Between 1999 and 2008, commodity prices soared. Easy money was partly to blame.
But the main driver of the boom was China's growing demand for raw materials. This came at a time when supplies were tight, as miners had slashed investment during the long commodity bear market of the 1980s and 1990s.
We advised our readers to take full advantage of the boom during the good times. But now, this process has now gone into reverse. Fears of a 'hard landing' in China have pushed the CRB-Reuters commodities index down by over 30% over the past year.
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If China's economic growth slows by more than most analysts expect (and we believe it will), then the country will need fewer raw materials. At the same time, having geared up during the boom times, miners will find it hard to cut supply.
That could be bad news for most industrial commodities. But there are exceptions. And one of them is the somewhat obscure metal, tungsten
China wants to keep its tungsten for itself
Tungsten is a very tough metal. Its hardness means it is used a great deal in mining, oil drilling, metals and electronics. Most importantly, it's vital to the defence industry, as a key element of everything from bullets to missiles.
And here's where it gets interesting. In recent years, China has been expanding its armed forces. This is something that will continue, almost regardless of how hard a landing the country experiences. China's latest plan is to double spending by 2015, with a focus on updating its military hardware.
That means more weaponry and more tungsten.
Because of this, China has been buying up raw supplies of the metal and restricting exports. That matters: 60% of the world's reserves and 83% of global production comes from China, so the restrictions have had a big impact.
The price of tungsten rose by 35% last year, and consultancy Roskill thinks prices could rise by another 15-20%. Indeed, Mexico, the US and the European Union all took China to court over this export ban yet despite losing the case, China has continued with the policy.
This is great news for tungsten producers outside China
Tungsten is only traded in spot form, so you can't buy it directly. However, as US financial paper Barron's notes, you can buy shares in two of the key non-Chinese tungsten producers, both of which are listed in Canada. With competition from China now limited, they should be perfectly placed to satisfy demand and take advantage of rising prices.
North American Tungsten (CVE: NTC) has 113 mineral claims and 36 mining leases in Canada, including a mine in Cantung and a deposit in Mactung. This makes it the largest tungsten producer in the West. It also owns a stake in a processing company, which enables it to capture a greater part of the supply chain.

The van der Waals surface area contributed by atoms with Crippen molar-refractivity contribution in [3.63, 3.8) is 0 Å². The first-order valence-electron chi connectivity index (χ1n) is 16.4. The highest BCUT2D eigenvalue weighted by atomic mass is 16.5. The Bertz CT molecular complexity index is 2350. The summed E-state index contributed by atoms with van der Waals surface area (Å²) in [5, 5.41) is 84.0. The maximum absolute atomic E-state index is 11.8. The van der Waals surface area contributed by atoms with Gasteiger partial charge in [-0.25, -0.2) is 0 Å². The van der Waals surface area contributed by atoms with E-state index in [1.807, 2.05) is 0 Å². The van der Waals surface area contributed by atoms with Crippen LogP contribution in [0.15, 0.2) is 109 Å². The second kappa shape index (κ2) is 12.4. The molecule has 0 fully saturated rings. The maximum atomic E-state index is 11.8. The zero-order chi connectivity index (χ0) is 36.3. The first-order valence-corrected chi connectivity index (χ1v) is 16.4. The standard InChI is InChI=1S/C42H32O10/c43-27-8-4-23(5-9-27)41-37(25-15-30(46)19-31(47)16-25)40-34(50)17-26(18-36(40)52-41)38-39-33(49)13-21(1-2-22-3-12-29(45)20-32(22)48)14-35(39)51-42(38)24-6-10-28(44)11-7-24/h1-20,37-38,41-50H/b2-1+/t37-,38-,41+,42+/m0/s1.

Another interesting firm is Malaga (TSX: MLG), which operates a tungsten mine in Peru. Recently it negotiated a long-term contract with a major tungsten user, which should secure its financial future.
So assuming that you're happy to take a punt on a highly risky, small mining stock which horse should you back?
Here's why we'd bet on Malaga
Although both miners should benefit from higher prices, there are some serious concerns over North American Tungsten. The company has faced both operational and financial difficulties. It was forced to shut down its mine from 2003 to 2005, and again in 2009. It also got into trouble with its lenders in the same year.
Even with higher prices the company has found it hard to turn a profit, making a loss of $16.8m last year. The chief executive admits that the location and facilities make it "a relatively high-cost tungsten concentrate producer".
Even if tungsten prices remain high, North American needs to raise more money for equipment, and to keep its bank onside to survive. Mactung will remain a pipe dream unless it can get a large amount of financing.
In the end, the miner's best hope may be to find a larger company to partner with or be taken over by. Although no such company has yet emerged, continued high prices may tempt one of the big names to make a bid.
So rather than cross your fingers and hope for a bid, you could look at
Malaga. This miner managed to make a profit last year. Its current low price puts it on a price/earnings ratio of four. It has been smart enough to work with larger companies, and has also agreed a joint venture with a Swiss firm to deliver a new power plant that should further improve its cost competitiveness.
Given that this is a risky bet anyway a collapse in tungsten prices would hammer both stocks, and there are the usual political and regulatory risks to consider we'd rather opt for Malaga in this case.
This article is taken from the free investment email Money Morning. Sign up to Money Morning here .
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Matthew graduated from the University of Durham in 2004; he then gained an MSc, followed by a PhD at the London School of Economics.
He has previously written for a wide range of publications, including the Guardian and the Economist, and also helped to run a newsletter on terrorism. He has spent time at Lehman Brothers, Citigroup and the consultancy Lombard Street Research.
Matthew is the author of Superinvestors: Lessons from the greatest investors in history, published by Harriman House, which has been translated into several languages. His second book, Investing Explained: The Accessible Guide to Building an Investment Portfolio, is published by Kogan Page.
As senior writer, he writes the shares and politics & economics pages, as well as weekly Blowing It and Great Frauds in History columns He also writes a fortnightly reviews page and trading tips, as well as regular cover stories and multi-page investment focus features.
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